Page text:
WHAT'S WRONG WITH ECONOMIC HISTORY?
Version of Record online: 1 OCT 2012
© 2012 Wesleyan University
History and Theory
Volume 51, Issue 3, pages 466–476, October 2012
How to Cite
Sewell, W. H. (2012), WHAT'S WRONG WITH ECONOMIC HISTORY?. History and Theory, 51: 466–476. doi: 10.1111/j.1468-2303.2012.00640.x
- Issue online: 1 OCT 2012
- Version of Record online: 1 OCT 2012
- economic history;
- economic sociology;
- economic anthropology;
- Annales school;
- social history
In this polemical book, Francesco Boldizzoni argues that economic history is so moribund as to require resurrection. He maintains that economic history has been converted into a subfield of economics and has embraced the antihistorical and a priori intellectual style of mainstream economics departments: it has, in effect, ceased to be a form of history. Boldizzoni hopes to force a recognition of contemporary economic history's bankruptcy and to show the way toward a revitalization.
He criticizes both economic history as retrospective econometrics, as in the work of Robert Fogel, and economic history as a branch of the new institutional economics, as in the work of Douglas North. Boldizzoni suggests that economic history should return to the sort of research and models that prevailed earlier in its own history—models based on induction from observed economic life rather than on deduction from the theories of contemporary microeconomics. He particularly singles out the work of Witold Kula, Moses Finley, and the Annales historians for emulation, but also praises the perspectives of economic sociology and economic anthropology.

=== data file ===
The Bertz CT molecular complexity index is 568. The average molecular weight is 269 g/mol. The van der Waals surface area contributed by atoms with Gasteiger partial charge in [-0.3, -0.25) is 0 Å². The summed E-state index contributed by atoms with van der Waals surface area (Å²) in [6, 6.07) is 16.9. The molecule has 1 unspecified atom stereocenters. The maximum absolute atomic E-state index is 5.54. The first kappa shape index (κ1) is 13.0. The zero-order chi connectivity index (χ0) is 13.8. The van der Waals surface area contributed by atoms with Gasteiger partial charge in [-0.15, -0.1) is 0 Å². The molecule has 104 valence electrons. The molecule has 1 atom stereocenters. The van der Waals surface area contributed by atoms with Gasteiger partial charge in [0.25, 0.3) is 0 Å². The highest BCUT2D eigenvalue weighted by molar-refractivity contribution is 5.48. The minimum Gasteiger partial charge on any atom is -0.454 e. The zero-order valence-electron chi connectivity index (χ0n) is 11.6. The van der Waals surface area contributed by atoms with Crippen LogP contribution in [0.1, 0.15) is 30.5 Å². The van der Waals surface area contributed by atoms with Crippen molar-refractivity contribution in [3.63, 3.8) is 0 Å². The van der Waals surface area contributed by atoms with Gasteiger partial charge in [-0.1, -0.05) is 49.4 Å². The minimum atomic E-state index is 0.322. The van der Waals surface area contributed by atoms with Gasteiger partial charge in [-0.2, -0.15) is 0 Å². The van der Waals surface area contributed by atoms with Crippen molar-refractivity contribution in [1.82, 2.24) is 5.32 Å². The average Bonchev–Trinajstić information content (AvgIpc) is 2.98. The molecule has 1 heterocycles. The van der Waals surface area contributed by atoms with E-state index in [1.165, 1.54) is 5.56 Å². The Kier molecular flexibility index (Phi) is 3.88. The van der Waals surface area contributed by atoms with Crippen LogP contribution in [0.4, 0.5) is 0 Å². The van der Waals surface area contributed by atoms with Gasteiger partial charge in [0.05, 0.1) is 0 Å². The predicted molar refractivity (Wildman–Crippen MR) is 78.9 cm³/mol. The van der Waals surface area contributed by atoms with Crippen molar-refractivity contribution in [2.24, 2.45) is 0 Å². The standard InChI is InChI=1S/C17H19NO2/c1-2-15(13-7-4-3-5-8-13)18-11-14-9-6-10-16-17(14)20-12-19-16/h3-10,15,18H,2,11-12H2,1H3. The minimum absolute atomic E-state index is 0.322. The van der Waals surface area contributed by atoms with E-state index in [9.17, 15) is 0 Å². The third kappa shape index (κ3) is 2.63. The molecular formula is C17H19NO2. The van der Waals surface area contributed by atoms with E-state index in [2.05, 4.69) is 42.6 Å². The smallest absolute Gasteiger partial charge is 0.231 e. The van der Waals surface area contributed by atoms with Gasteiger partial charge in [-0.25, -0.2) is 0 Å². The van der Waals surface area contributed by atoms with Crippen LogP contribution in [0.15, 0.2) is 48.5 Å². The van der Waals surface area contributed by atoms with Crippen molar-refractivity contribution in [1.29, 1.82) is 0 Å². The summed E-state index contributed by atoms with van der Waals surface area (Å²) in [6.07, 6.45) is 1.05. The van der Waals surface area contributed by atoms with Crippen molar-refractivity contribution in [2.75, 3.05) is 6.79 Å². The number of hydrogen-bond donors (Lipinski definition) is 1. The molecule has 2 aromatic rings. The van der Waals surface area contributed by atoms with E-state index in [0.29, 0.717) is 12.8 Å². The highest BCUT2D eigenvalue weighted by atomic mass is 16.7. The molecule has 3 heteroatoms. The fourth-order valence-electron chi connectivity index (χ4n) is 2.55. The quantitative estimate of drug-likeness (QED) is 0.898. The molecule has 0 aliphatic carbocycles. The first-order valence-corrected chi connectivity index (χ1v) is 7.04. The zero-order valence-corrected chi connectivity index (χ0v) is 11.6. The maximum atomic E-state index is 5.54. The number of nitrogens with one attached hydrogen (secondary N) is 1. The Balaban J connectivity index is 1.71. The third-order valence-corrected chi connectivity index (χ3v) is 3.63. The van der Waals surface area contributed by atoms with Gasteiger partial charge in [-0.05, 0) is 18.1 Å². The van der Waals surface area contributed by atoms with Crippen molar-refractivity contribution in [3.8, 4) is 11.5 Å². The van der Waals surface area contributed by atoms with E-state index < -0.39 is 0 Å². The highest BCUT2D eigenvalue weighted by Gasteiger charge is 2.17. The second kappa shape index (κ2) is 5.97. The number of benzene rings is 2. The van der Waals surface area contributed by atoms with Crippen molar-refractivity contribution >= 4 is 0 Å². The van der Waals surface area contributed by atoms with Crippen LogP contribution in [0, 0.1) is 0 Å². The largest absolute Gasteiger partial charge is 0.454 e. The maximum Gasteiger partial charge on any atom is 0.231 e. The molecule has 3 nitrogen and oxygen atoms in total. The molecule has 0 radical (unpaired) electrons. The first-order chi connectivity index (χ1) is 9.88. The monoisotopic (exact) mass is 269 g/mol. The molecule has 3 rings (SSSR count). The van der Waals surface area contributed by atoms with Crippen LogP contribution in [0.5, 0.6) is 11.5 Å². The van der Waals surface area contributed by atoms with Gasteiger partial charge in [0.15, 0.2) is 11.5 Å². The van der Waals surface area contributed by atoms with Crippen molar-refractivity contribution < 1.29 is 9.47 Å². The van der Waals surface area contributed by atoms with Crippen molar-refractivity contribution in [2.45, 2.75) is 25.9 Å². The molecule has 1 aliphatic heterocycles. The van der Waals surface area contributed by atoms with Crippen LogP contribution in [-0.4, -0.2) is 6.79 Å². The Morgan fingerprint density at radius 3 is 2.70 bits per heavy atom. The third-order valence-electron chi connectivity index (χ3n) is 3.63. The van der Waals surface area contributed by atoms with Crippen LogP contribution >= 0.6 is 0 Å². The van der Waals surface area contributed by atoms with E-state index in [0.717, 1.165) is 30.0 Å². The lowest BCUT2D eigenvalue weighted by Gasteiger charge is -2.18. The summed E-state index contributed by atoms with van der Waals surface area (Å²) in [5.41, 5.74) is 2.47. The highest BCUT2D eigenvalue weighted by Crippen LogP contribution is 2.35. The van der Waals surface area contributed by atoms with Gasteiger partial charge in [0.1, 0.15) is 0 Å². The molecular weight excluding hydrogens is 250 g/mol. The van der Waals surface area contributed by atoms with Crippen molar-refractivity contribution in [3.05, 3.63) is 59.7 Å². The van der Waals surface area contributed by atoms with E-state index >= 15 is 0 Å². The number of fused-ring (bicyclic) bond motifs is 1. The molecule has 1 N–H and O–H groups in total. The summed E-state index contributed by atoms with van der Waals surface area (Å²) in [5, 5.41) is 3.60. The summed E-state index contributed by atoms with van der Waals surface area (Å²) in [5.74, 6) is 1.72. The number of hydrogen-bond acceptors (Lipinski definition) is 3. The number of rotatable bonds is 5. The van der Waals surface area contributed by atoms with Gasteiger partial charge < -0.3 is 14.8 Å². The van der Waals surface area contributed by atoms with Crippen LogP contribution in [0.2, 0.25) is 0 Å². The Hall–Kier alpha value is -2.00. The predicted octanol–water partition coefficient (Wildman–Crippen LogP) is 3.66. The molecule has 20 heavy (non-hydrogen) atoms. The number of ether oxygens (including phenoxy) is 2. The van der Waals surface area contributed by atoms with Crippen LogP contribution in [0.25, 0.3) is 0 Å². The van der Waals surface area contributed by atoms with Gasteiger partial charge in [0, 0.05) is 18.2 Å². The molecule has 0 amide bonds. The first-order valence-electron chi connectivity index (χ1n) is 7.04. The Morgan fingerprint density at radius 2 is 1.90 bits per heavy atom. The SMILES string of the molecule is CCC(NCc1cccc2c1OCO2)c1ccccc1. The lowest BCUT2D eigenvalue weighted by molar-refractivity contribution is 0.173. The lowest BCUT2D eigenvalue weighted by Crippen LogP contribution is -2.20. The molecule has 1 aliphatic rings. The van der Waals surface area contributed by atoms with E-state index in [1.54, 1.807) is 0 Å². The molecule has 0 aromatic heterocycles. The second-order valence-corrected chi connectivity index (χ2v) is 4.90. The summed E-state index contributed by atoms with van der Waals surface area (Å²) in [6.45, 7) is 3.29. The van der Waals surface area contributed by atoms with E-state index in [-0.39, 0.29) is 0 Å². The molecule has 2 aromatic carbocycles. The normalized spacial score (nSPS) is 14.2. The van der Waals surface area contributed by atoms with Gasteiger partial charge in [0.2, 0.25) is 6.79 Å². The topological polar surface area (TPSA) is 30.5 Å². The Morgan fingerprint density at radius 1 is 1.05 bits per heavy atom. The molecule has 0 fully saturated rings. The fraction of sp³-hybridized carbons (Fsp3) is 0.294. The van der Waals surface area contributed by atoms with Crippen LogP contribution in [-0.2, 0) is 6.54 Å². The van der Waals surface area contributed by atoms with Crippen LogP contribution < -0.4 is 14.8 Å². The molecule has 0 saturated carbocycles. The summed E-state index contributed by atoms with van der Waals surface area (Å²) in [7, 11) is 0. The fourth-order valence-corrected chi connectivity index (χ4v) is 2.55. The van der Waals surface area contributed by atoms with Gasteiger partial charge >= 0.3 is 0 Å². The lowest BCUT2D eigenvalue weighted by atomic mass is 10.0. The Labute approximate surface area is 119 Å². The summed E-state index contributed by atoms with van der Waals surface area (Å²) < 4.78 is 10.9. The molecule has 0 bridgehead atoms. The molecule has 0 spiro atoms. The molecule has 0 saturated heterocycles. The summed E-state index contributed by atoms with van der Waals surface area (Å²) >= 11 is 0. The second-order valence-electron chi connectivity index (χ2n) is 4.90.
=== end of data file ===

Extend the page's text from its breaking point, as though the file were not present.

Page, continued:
Boldizzoni's call for a return to a more inductive form of economic history is welcome, and his discussions of his heroes should remind us that economic history was once a vibrant and creative part of the history profession. But the book's advice is more useful for historians working on premodern than on modern economic life. The claim that self-governing markets and interest-maximizing individual actors are pure figments of economists' imaginations seems far less certain for recent than for premodern times. And his insistence that each society has its own distinct form of economic life that must be discovered inductively leaves unconceptualized the world-spanning forces of capitalist development that increasingly shape societies everywhere. Boldizzoni's critique and his positive suggestions are certainly valuable, but he by no means supplies a sufficient recipe for economic history's resurrection as a vibrant field.